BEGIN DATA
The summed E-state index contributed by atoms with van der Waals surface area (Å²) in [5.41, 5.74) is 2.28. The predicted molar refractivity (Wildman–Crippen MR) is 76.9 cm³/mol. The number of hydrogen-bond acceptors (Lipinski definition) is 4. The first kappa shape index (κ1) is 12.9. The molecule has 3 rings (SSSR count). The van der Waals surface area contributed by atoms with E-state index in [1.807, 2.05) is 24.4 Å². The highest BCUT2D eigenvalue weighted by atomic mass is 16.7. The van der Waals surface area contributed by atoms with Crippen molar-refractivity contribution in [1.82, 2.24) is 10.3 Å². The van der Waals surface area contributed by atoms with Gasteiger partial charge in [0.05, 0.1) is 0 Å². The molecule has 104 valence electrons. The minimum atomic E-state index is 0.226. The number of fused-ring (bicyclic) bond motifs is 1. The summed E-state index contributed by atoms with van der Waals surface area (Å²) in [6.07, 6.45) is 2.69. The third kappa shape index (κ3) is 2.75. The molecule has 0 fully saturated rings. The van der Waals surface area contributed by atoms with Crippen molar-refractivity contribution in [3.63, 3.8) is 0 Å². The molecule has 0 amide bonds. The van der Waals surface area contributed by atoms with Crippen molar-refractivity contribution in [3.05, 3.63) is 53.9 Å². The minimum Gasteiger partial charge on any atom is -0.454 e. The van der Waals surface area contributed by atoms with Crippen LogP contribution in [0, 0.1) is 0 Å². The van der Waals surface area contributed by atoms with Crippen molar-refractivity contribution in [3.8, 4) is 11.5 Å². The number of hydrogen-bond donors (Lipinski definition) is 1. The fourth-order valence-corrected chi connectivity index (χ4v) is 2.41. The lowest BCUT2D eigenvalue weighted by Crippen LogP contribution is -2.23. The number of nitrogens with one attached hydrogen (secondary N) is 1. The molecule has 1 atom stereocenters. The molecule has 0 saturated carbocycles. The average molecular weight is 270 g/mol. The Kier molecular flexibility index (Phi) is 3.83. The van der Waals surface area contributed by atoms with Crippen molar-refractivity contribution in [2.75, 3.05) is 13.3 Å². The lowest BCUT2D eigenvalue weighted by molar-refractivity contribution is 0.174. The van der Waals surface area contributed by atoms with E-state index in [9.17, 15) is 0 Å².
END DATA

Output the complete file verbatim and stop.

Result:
The summed E-state index contributed by atoms with van der Waals surface area (Å²) in [5.41, 5.74) is 2.28. The predicted molar refractivity (Wildman–Crippen MR) is 76.9 cm³/mol. The number of hydrogen-bond acceptors (Lipinski definition) is 4. The first kappa shape index (κ1) is 12.9. The molecule has 3 rings (SSSR count). The van der Waals surface area contributed by atoms with E-state index in [1.807, 2.05) is 24.4 Å². The highest BCUT2D eigenvalue weighted by atomic mass is 16.7. The van der Waals surface area contributed by atoms with Crippen molar-refractivity contribution in [1.82, 2.24) is 10.3 Å². The van der Waals surface area contributed by atoms with Gasteiger partial charge in [0.05, 0.1) is 0 Å². The molecule has 104 valence electrons. The minimum atomic E-state index is 0.226. The number of fused-ring (bicyclic) bond motifs is 1. The summed E-state index contributed by atoms with van der Waals surface area (Å²) in [6.07, 6.45) is 2.69. The third kappa shape index (κ3) is 2.75. The molecule has 0 fully saturated rings. The van der Waals surface area contributed by atoms with Crippen molar-refractivity contribution in [3.63, 3.8) is 0 Å². The molecule has 0 amide bonds. The van der Waals surface area contributed by atoms with Crippen molar-refractivity contribution in [3.05, 3.63) is 53.9 Å². The minimum Gasteiger partial charge on any atom is -0.454 e. The van der Waals surface area contributed by atoms with Crippen LogP contribution in [0, 0.1) is 0 Å². The van der Waals surface area contributed by atoms with Crippen molar-refractivity contribution in [3.8, 4) is 11.5 Å². The number of hydrogen-bond donors (Lipinski definition) is 1. The fourth-order valence-corrected chi connectivity index (χ4v) is 2.41. The lowest BCUT2D eigenvalue weighted by Crippen LogP contribution is -2.23. The number of nitrogens with one attached hydrogen (secondary N) is 1. The molecule has 1 atom stereocenters. The molecule has 0 saturated carbocycles. The average molecular weight is 270 g/mol. The Kier molecular flexibility index (Phi) is 3.83. The van der Waals surface area contributed by atoms with Crippen molar-refractivity contribution in [2.75, 3.05) is 13.3 Å². The lowest BCUT2D eigenvalue weighted by molar-refractivity contribution is 0.174. The van der Waals surface area contributed by atoms with E-state index in [9.17, 15) is 0 Å².